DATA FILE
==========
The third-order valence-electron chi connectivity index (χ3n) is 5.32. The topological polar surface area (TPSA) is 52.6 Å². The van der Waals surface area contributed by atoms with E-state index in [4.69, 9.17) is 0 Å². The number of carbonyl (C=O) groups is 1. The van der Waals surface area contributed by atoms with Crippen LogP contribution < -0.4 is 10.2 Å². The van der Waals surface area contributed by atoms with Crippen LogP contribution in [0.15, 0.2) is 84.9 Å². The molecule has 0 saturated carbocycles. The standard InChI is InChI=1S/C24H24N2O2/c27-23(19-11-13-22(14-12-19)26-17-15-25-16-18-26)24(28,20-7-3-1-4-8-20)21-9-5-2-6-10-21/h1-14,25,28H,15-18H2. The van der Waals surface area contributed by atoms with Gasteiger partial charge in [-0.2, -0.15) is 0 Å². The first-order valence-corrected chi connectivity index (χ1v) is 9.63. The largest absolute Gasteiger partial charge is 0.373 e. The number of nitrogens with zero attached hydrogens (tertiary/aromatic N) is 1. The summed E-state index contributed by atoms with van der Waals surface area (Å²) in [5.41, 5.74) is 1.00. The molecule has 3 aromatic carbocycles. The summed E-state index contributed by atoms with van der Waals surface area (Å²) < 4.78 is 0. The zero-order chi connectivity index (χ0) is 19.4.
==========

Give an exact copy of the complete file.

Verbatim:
The third-order valence-electron chi connectivity index (χ3n) is 5.32. The topological polar surface area (TPSA) is 52.6 Å². The van der Waals surface area contributed by atoms with E-state index in [4.69, 9.17) is 0 Å². The number of carbonyl (C=O) groups is 1. The van der Waals surface area contributed by atoms with Crippen LogP contribution < -0.4 is 10.2 Å². The van der Waals surface area contributed by atoms with Crippen LogP contribution in [0.15, 0.2) is 84.9 Å². The molecule has 0 saturated carbocycles. The standard InChI is InChI=1S/C24H24N2O2/c27-23(19-11-13-22(14-12-19)26-17-15-25-16-18-26)24(28,20-7-3-1-4-8-20)21-9-5-2-6-10-21/h1-14,25,28H,15-18H2. The van der Waals surface area contributed by atoms with Gasteiger partial charge in [-0.2, -0.15) is 0 Å². The first-order valence-corrected chi connectivity index (χ1v) is 9.63. The largest absolute Gasteiger partial charge is 0.373 e. The number of nitrogens with zero attached hydrogens (tertiary/aromatic N) is 1. The summed E-state index contributed by atoms with van der Waals surface area (Å²) in [5.41, 5.74) is 1.00. The molecule has 3 aromatic carbocycles. The summed E-state index contributed by atoms with van der Waals surface area (Å²) < 4.78 is 0. The zero-order chi connectivity index (χ0) is 19.4.